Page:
Color Psychology in Marketing Books: Strategies That Attract Readers

POSTED ON Mar 21, 2024

Elena Rapovets

Written by Elena Rapovets

Home > Blog > Book Design, Cover Design, Marketing > Color Psychology in Marketing Books: Strategies That Attract Readers

Color psychology in marketing is used to influence people’s emotions and decisions. Brands leverage colors color to capture people’s attention and shape their feelings about a product. For example, a bright yellow makes people feel happy and energetic, while a deep blue is calming and trustworthy.

Color psychology is especially important in book marketing. The color of a book cover can be the first thing that catches a reader’s eye, whether browsing in a store or scrolling online.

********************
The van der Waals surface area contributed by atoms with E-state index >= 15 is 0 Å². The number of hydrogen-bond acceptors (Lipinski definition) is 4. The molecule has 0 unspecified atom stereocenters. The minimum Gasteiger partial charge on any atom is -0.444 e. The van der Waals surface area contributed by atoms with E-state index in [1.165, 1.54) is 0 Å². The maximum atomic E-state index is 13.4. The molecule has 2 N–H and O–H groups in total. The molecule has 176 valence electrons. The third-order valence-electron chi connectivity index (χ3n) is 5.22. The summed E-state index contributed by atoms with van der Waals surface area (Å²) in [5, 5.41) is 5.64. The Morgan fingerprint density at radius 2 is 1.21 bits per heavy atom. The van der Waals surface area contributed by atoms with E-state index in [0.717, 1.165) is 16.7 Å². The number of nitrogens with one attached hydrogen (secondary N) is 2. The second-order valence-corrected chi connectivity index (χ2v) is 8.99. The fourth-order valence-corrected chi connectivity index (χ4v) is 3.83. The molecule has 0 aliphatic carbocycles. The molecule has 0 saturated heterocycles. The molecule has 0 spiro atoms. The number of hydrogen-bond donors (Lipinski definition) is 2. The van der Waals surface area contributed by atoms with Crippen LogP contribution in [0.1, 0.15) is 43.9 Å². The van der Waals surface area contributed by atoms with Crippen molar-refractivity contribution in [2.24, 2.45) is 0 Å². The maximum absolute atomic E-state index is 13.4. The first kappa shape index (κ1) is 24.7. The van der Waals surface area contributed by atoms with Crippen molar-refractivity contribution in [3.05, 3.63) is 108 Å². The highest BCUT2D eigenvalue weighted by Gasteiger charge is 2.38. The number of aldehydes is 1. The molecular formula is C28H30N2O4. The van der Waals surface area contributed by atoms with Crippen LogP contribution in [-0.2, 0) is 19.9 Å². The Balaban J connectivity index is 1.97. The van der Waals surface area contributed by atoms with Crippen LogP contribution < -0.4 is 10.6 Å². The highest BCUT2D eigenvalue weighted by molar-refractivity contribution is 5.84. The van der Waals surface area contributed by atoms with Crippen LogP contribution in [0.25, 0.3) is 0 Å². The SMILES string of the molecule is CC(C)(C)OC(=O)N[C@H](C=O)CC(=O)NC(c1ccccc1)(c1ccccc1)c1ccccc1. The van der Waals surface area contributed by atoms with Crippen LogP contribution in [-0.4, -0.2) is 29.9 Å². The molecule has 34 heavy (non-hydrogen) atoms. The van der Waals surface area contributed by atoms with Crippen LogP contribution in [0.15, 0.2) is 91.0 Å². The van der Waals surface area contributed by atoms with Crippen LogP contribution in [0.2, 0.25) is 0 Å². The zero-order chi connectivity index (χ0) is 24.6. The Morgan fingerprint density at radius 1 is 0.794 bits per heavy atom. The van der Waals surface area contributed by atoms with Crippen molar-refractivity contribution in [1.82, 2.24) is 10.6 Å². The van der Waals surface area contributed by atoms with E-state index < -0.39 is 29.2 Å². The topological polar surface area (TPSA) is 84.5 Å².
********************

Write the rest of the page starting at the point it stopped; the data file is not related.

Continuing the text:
Understanding color psychology can be a powerful tool. It’s not just about picking a pretty color; it’s about choosing the right color that speaks to the reader and fits the story.

Why Color Psychology is Important in Book Marketing

Color psychology in marketing is used to influence people’s emotions and decisions. Brands leverage colors color to capture people’s attention and shape their feelings about a product. For example, a bright yellow makes people feel happy and energetic, while a deep blue is calming and trustworthy. 

Color psychology is especially important in book marketing. The color of a book cover can be the first thing that catches a reader’s eye, whether browsing in a store or scrolling online.